Lively, entertaining reviews of, and essays on, old and newer films and everything relating to them, written by professional author William Schoell.

Thursday, September 3, 2009

CRY DANGER


CRY DANGER (1951). Director: Robert Parrish.

Rocky Mulloy (Dick Powell) has received a pardon after being convicted of bank robbery, but Detective Cobb (Regis Toomey) still thinks Mulloy knows where the money is. Mulloy hooks up with Nancy (Rhonda Fleming), the wife of his supposed partner-in-crime, who is still in prison, as well as a heavy-drinking character named Delong (the effective Richard Erdman), with whom he shares a trailer. Meanwhile operator Louie Castro (William Conrad) has ideas of his own. Jean Porter is fun as the somewhat shifty Darlene LaVonne, who also lives at the trailer park, but Joan Banks nearly steals the picture in her brief but vivid turn as Alice Fletcher, wife of the man who identified Mulloy during his trial. The clipped speech patterns of some of the players almost make this come off like a hard-boiled parody at times. This holds the attention, but little else.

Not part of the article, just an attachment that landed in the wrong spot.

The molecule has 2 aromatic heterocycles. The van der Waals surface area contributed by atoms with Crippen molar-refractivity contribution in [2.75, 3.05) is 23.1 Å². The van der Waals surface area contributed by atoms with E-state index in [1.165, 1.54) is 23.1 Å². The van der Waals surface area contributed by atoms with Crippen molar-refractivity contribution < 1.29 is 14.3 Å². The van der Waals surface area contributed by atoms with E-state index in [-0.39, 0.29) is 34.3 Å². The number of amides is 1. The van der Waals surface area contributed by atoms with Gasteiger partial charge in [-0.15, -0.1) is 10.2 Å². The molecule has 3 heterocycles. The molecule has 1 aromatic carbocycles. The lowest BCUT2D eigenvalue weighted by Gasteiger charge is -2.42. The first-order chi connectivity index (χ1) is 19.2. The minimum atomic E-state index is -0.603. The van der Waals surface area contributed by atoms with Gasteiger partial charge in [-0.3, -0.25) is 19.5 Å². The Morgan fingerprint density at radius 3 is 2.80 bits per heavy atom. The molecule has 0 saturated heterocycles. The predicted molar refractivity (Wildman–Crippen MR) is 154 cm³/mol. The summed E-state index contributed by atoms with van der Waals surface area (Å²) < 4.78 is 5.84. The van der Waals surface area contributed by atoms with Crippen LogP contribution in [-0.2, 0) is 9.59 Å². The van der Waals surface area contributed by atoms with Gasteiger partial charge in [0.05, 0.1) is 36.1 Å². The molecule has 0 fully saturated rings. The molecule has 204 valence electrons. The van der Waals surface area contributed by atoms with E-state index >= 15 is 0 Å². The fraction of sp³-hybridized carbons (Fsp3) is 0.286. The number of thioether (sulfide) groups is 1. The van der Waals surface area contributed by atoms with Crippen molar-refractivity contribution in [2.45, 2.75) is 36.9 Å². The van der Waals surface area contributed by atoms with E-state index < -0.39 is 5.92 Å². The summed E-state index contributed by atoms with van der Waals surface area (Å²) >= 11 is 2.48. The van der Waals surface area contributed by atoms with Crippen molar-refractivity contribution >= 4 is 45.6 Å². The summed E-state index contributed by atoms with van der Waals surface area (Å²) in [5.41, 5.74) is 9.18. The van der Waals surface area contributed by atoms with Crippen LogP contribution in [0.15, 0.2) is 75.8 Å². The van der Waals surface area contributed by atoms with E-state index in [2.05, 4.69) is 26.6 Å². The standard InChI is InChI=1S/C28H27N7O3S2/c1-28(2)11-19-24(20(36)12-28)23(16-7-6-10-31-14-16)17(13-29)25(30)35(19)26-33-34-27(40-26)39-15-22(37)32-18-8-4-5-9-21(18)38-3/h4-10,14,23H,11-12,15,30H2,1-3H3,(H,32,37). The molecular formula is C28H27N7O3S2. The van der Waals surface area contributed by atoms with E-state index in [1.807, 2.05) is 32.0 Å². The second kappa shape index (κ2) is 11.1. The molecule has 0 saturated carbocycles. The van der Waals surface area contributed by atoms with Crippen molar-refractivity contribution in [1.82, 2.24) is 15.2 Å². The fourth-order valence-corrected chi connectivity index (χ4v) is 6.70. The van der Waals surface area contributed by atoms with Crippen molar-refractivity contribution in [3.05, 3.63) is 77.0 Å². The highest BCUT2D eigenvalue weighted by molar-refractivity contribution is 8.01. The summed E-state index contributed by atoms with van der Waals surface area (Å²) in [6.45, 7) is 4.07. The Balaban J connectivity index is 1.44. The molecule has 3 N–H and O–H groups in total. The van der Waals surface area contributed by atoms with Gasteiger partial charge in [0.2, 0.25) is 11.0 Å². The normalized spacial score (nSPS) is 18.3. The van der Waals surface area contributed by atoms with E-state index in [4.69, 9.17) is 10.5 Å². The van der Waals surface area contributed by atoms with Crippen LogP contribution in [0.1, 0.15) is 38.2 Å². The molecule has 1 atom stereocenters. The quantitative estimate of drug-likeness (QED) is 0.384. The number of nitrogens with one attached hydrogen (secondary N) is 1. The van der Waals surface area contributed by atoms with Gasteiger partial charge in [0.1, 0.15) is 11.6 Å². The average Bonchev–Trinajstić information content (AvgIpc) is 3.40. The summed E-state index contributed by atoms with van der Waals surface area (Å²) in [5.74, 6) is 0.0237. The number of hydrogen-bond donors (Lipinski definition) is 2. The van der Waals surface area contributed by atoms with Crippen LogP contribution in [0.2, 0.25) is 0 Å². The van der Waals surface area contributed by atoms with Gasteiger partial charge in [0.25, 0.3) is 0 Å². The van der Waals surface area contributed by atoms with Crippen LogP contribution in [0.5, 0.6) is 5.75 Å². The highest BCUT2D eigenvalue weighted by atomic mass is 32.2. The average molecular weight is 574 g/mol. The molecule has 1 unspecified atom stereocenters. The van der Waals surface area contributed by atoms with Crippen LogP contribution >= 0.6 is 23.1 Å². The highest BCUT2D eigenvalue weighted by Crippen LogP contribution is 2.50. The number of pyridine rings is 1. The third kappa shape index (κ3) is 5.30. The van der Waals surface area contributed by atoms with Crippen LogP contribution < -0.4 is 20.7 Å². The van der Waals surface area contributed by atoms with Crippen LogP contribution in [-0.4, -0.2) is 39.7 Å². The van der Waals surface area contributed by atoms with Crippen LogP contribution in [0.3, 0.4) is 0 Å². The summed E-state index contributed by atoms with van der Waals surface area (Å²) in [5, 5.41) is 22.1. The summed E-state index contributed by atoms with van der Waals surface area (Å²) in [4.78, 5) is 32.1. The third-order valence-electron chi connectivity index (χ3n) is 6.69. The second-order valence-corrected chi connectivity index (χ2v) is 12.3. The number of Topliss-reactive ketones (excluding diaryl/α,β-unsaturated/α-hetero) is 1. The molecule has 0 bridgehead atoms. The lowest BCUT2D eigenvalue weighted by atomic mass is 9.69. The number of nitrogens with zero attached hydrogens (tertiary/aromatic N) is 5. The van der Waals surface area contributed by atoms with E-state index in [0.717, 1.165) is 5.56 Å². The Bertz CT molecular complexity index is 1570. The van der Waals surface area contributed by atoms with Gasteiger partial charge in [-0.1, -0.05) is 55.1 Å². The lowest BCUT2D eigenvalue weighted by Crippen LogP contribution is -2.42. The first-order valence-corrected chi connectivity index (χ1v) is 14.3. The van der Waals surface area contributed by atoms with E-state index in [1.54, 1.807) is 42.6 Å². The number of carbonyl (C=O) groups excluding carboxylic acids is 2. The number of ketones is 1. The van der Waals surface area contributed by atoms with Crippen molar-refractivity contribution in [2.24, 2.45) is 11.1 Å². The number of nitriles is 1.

Verdict: Noir Lite. **.

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